Amidst all the high profile will-we, won’t-we confusion of Brexit, you wouldn’t be blamed for having lost sight of the fact that the EU Trade Mark Directive comes into force today, 14 January 2019.
The Directive (2015/2436) was designed, in part, to make trade mark law across the EU fit for the digital age. It causes, as of today, some important changes to UK trade mark law and is something quite separate from any Brexit-based reforms.
Some of the more significant changes are:
- New types of marks can be registered. There will no longer be a requirement for a graphical representation of a trade mark. The intention is to allow trade marks to be represented in the widest range of digital file formats possible. If you have been longing to register a hologram as your trade mark, now may be your chance! However, marks must still be represented “in a manner which enables the registrar and the public to determine the clear and precise subject matter of the protection afforded to the proprietor”.
- Technical function objection. It has long been the case that a trade mark consisting exclusively of a shape can be refused if that shape itself performs a technical function, is necessary because of the nature of the goods, or adds value to the goods. The Directive extends this to characteristics other than shape. A mark may be refused if it consists exclusively of any characteristic that performs a purely technical function, is intrinsic to the goods or results from the nature of the goods, or adds value to the goods.
- Proof of use in contentious proceedings. Previously, if an Opponent wished to rely on a mark which has been registered for more than 5 years, he/she would need to submit proof of use of the registered mark in the 5 years prior to the publication of the opposed application. Under the new Directive, the 5 year period will end on the filing date (or priority date, if applicable) of the opposed application. A similar change will apply in invalidity proceedings.
- Non-use as defence in infringement proceedings. If faced with an infringement action where the infringed registration is vulnerable for cancellation for non-use, the Defendant would previously have needed to bring a separate action for revocation of the registration. Under the Directive, the Defendant will be able to request the owner of the prior registration to provide proof of use, failing which the infringement action will be dismissed (assuming there were no other grounds relied on in the proceedings).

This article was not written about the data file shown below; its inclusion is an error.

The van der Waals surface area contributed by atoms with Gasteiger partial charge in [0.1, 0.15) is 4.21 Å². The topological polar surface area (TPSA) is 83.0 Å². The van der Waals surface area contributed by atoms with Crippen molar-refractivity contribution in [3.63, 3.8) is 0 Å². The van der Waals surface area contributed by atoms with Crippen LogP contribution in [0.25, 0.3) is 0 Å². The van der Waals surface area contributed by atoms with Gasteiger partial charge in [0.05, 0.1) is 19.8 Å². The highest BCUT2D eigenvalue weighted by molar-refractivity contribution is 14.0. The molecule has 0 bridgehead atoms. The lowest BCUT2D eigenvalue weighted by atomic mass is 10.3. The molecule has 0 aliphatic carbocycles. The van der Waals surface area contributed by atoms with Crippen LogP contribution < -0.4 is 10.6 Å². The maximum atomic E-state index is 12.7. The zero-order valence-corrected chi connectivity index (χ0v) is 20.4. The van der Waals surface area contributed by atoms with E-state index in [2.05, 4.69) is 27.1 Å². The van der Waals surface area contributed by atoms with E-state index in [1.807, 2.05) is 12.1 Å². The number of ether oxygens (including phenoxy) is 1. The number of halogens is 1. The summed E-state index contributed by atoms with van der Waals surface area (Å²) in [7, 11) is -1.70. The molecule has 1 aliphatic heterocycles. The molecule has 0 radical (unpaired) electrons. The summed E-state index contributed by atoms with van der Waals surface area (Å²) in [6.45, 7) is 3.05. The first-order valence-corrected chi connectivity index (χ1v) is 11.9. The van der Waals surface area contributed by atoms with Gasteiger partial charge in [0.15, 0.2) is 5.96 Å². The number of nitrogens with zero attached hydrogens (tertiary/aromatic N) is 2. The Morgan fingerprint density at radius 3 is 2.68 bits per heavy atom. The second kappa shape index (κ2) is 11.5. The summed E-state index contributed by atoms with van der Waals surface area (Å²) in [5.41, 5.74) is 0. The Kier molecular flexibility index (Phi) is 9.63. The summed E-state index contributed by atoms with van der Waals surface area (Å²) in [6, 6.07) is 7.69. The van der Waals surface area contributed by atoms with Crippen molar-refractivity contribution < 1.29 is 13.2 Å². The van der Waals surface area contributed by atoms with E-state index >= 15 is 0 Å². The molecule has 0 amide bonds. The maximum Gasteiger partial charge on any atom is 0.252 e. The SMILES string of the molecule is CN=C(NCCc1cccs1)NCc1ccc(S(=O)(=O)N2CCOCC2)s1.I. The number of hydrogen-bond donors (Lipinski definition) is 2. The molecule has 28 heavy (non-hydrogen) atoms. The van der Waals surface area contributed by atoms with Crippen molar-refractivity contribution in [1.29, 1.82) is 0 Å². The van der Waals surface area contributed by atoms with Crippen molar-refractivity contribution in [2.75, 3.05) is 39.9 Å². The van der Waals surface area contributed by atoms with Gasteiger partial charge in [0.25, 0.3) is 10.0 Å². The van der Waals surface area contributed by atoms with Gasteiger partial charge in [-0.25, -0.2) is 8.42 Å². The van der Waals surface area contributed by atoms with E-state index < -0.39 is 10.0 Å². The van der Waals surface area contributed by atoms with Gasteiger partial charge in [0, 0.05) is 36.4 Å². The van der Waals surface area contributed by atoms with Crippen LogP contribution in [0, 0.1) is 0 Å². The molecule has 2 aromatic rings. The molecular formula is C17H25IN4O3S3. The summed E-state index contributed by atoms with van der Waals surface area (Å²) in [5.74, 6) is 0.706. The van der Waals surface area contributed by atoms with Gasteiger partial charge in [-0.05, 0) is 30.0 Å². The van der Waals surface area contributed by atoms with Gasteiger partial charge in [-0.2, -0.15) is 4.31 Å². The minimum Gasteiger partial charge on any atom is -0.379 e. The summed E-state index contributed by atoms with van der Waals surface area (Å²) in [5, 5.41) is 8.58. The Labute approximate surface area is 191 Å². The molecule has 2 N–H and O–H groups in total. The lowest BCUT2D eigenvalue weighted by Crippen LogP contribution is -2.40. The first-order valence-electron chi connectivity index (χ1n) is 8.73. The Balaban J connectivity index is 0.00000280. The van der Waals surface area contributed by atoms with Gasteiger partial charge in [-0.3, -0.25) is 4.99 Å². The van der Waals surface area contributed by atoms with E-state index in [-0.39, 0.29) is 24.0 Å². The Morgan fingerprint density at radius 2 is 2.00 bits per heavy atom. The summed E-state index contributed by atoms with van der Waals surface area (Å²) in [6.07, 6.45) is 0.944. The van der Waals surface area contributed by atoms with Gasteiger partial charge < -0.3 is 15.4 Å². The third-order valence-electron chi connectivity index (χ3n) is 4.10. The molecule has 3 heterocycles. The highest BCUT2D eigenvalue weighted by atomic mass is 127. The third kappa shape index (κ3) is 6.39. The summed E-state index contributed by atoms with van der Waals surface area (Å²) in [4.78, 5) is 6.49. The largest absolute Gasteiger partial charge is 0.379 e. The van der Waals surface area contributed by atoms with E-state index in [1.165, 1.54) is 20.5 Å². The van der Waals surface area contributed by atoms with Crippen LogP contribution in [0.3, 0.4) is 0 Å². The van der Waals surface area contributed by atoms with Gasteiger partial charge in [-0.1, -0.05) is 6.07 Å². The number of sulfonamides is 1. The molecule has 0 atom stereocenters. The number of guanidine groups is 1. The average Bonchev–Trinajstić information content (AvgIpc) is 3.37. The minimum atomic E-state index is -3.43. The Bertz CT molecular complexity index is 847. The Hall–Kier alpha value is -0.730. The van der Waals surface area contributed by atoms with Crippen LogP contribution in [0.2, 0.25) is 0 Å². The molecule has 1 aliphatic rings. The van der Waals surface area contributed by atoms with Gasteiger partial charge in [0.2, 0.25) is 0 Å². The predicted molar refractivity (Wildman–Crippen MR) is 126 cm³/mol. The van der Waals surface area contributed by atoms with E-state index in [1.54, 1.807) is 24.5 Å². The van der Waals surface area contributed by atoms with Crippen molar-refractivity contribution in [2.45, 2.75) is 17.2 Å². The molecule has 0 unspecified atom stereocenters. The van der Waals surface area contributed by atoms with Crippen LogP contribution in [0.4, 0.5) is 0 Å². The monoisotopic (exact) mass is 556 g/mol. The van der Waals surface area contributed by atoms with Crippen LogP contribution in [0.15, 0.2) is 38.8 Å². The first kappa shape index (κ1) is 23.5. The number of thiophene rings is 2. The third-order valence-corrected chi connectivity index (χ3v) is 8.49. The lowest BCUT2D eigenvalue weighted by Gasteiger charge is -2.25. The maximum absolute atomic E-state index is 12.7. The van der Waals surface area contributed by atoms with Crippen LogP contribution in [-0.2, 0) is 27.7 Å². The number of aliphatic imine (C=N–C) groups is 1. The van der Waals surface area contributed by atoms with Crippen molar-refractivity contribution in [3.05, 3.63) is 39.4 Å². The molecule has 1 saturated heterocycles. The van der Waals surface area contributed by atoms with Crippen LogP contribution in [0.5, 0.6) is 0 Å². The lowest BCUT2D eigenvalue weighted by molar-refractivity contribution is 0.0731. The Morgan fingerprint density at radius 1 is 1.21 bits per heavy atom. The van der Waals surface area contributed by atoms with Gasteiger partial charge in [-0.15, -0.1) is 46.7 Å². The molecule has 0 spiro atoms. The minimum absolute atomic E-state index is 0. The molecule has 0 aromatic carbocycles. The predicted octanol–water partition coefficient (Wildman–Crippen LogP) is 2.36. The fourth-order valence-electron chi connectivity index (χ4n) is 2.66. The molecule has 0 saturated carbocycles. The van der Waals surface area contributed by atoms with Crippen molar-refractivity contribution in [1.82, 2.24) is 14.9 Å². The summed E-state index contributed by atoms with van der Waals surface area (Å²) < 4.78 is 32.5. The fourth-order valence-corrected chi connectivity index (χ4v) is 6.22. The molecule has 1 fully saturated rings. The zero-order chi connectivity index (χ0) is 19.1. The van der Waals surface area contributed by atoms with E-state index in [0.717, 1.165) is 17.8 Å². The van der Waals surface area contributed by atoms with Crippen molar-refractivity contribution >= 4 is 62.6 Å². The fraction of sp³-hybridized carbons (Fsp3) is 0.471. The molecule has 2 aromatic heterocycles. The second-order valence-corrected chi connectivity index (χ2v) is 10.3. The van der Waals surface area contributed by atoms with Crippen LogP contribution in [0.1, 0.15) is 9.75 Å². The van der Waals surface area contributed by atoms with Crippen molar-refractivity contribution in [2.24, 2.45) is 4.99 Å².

- “Own name” defence. Under the Directive, this defence can no longer be invoked in respect of a company name, only if the alleged infringement constitutes use of one’s own personal name. it is not clear how courts will deal with infringement cases involving long-established companies which would previously have been able to rely on an “own name” defence
- Challenges against non-compliant licensees of a registered trade mark. Previously, a trade mark owner could only take action against a licensee under contract law if the licensee does not comply with the terms of the licence. Under the Directive, the owner can also take action under trade mark law.
- Changes to licensees’ rights in infringement proceedings. Under the Directive, an exclusive licensee only needs to give the trade mark owner the initial opportunity to take action against an infringer. If the owner does not take action within 2 months, the exclusive licensee can take action directly. A non-exclusive licensee will still need the consent of the trade mark owner to take infringement action directly. If the owner of a trade mark brings an infringement action, any licensee may intervene in the proceedings to seek compensation for damages suffered by the licensee owing to the alleged infringement.
The implementation of the Directive provides trade mark owners with more powers to enforce their rights against infringers, and with the possibility of expanding their portfolios to include new types of marks. For more information about the implications of the Directive and how you may be affected, consult your trade mark attorneys.
This article is for general information only. Its content is not a statement of the law on any subject and does not constitute advice. Please contact Reddie & Grose LLP for advice before taking any action in reliance on it.